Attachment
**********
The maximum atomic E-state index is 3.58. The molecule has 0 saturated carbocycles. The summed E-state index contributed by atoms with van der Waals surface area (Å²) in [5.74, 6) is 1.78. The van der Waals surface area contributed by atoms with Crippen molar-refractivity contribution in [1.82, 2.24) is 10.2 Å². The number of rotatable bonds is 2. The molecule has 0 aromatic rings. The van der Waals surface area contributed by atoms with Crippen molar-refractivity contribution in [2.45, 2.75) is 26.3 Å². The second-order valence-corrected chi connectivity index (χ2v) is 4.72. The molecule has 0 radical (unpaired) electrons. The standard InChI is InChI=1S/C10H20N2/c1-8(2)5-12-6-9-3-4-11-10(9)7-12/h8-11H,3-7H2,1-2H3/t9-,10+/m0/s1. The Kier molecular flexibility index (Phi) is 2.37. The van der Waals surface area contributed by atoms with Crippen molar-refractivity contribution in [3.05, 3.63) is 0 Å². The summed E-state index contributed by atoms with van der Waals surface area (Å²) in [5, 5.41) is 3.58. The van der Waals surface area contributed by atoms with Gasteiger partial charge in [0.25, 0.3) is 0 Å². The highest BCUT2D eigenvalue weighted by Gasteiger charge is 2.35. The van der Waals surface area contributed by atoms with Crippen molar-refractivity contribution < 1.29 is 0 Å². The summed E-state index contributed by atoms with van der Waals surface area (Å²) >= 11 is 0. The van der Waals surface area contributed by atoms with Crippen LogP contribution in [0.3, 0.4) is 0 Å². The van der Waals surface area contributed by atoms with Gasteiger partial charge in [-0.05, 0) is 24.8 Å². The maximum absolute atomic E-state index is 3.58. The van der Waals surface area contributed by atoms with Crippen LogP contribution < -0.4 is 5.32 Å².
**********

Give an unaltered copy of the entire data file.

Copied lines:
The maximum atomic E-state index is 3.58. The molecule has 0 saturated carbocycles. The summed E-state index contributed by atoms with van der Waals surface area (Å²) in [5.74, 6) is 1.78. The van der Waals surface area contributed by atoms with Crippen molar-refractivity contribution in [1.82, 2.24) is 10.2 Å². The number of rotatable bonds is 2. The molecule has 0 aromatic rings. The van der Waals surface area contributed by atoms with Crippen molar-refractivity contribution in [2.45, 2.75) is 26.3 Å². The second-order valence-corrected chi connectivity index (χ2v) is 4.72. The molecule has 0 radical (unpaired) electrons. The standard InChI is InChI=1S/C10H20N2/c1-8(2)5-12-6-9-3-4-11-10(9)7-12/h8-11H,3-7H2,1-2H3/t9-,10+/m0/s1. The Kier molecular flexibility index (Phi) is 2.37. The van der Waals surface area contributed by atoms with Crippen molar-refractivity contribution in [3.05, 3.63) is 0 Å². The summed E-state index contributed by atoms with van der Waals surface area (Å²) in [5, 5.41) is 3.58. The van der Waals surface area contributed by atoms with Gasteiger partial charge in [0.25, 0.3) is 0 Å². The highest BCUT2D eigenvalue weighted by Gasteiger charge is 2.35. The van der Waals surface area contributed by atoms with Crippen molar-refractivity contribution < 1.29 is 0 Å². The summed E-state index contributed by atoms with van der Waals surface area (Å²) >= 11 is 0. The van der Waals surface area contributed by atoms with Crippen LogP contribution in [0.3, 0.4) is 0 Å². The van der Waals surface area contributed by atoms with Gasteiger partial charge in [-0.05, 0) is 24.8 Å². The maximum absolute atomic E-state index is 3.58. The van der Waals surface area contributed by atoms with Crippen LogP contribution < -0.4 is 5.32 Å².